When a message is retrieved in step 71 of FIG. 5, the process proceeds to step 75 (FIG. 6) wherein: the slot from which the message was just removed in step 71 has its state marked to indicate the slot as empty with no remover waiting. Upon completion of step 75, an inquiry is made as to whether or not an inserter is waiting for this slot (diamond 77). If the answer to this inquiry is yes, then the event is caused (block 81) and a return of Success is sent (bubble 82). On the other hand, if no inserter is waiting for this slot, then Success is returned without having to cause the event.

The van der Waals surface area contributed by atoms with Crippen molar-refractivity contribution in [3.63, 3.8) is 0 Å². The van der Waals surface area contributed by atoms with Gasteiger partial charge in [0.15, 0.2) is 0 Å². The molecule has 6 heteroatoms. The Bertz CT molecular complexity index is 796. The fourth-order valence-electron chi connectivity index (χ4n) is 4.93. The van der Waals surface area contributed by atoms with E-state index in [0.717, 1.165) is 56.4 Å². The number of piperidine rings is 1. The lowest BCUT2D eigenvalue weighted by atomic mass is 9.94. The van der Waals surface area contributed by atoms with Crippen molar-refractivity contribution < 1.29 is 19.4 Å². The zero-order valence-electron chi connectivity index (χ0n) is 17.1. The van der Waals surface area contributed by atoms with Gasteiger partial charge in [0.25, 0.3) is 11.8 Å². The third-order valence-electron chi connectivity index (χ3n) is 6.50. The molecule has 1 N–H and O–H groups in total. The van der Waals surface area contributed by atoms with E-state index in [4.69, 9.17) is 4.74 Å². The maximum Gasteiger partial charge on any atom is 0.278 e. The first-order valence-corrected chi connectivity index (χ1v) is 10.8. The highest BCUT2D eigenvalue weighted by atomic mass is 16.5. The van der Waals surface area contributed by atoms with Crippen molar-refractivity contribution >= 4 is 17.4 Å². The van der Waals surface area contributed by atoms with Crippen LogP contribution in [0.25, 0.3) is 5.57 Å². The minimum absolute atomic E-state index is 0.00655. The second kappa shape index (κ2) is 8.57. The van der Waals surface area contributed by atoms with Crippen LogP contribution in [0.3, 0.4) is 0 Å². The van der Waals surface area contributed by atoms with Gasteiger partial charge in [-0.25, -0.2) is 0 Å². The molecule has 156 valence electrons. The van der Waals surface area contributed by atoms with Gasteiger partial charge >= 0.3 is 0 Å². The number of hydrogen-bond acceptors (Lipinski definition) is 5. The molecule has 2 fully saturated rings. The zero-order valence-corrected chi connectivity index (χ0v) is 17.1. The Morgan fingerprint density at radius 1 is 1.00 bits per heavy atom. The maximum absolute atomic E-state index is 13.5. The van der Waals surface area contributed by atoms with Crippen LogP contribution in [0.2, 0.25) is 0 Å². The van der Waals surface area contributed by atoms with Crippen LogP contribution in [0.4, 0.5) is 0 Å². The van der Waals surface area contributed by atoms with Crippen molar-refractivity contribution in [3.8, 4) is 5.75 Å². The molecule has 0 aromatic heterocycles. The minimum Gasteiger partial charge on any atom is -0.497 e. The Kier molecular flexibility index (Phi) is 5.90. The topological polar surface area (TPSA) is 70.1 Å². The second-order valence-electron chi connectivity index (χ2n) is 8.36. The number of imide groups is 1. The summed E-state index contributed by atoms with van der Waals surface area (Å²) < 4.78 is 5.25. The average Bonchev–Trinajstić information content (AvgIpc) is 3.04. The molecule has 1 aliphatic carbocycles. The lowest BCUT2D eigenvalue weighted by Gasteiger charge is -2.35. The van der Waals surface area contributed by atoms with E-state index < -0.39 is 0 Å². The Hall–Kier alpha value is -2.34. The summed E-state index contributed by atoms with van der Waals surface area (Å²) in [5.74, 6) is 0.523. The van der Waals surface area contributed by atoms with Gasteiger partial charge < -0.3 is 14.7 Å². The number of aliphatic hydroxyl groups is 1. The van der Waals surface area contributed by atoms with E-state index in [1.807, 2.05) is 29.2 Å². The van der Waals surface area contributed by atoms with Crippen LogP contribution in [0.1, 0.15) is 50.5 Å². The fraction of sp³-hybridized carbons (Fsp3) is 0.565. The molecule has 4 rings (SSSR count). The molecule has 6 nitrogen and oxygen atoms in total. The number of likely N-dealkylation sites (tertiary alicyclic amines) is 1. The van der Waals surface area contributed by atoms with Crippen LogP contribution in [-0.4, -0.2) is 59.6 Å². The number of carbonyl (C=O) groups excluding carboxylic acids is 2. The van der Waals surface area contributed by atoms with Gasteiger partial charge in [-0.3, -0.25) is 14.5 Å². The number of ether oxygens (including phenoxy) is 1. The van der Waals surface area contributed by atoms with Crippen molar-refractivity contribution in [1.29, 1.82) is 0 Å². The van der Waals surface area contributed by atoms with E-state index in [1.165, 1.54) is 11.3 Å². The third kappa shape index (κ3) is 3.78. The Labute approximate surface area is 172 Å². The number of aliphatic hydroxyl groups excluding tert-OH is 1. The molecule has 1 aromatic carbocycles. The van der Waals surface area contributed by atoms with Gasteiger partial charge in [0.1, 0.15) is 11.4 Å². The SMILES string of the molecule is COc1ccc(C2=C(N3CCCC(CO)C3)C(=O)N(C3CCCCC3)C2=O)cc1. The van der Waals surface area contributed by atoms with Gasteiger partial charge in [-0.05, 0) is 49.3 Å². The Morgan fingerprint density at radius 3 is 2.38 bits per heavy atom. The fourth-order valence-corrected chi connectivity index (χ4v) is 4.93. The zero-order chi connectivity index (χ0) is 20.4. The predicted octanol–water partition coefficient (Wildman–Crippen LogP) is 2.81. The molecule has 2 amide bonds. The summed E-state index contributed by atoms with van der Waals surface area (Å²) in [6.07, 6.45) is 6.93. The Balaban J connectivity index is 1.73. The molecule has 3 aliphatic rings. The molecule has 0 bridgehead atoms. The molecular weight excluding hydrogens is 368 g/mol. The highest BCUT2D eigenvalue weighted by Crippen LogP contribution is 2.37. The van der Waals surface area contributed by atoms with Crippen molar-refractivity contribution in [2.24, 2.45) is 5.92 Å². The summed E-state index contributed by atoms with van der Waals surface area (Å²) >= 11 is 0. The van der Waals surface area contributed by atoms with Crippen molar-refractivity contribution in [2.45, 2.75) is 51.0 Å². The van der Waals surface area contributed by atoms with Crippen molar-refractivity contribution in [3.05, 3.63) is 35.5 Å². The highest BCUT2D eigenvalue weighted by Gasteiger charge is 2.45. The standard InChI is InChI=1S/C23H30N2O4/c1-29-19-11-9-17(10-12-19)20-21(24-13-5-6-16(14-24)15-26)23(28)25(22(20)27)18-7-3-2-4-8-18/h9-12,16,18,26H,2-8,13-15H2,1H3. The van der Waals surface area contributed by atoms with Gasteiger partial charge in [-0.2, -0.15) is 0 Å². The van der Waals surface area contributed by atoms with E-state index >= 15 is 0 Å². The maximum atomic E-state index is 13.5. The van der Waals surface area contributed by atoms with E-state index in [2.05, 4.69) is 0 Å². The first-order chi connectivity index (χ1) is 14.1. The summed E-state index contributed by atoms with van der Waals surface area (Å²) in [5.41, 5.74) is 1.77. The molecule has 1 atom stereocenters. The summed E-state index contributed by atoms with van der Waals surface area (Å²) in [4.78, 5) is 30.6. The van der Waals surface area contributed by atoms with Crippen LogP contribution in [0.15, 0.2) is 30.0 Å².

From the foregoing, it will be appreciated that the algorithm according to the preferred embodiment relies on the XADD and XCHG instructions of the Intel Pentium processor (via the InterlockedIncrement, InterlockedDecrement and InterlockedExchangeAdd functions in Microsoft C). Such instructions allow a counter to be incremented atomically. That is: a process can fetch the counter from memory, increment it by 1, and store it back into memory without the possibility of interruption by another process. Two such counters are kept for each buffer: one contains the number of messages inserted and the other contains the number of messages removed. These are used to control situations where different processes seek simultaneous access.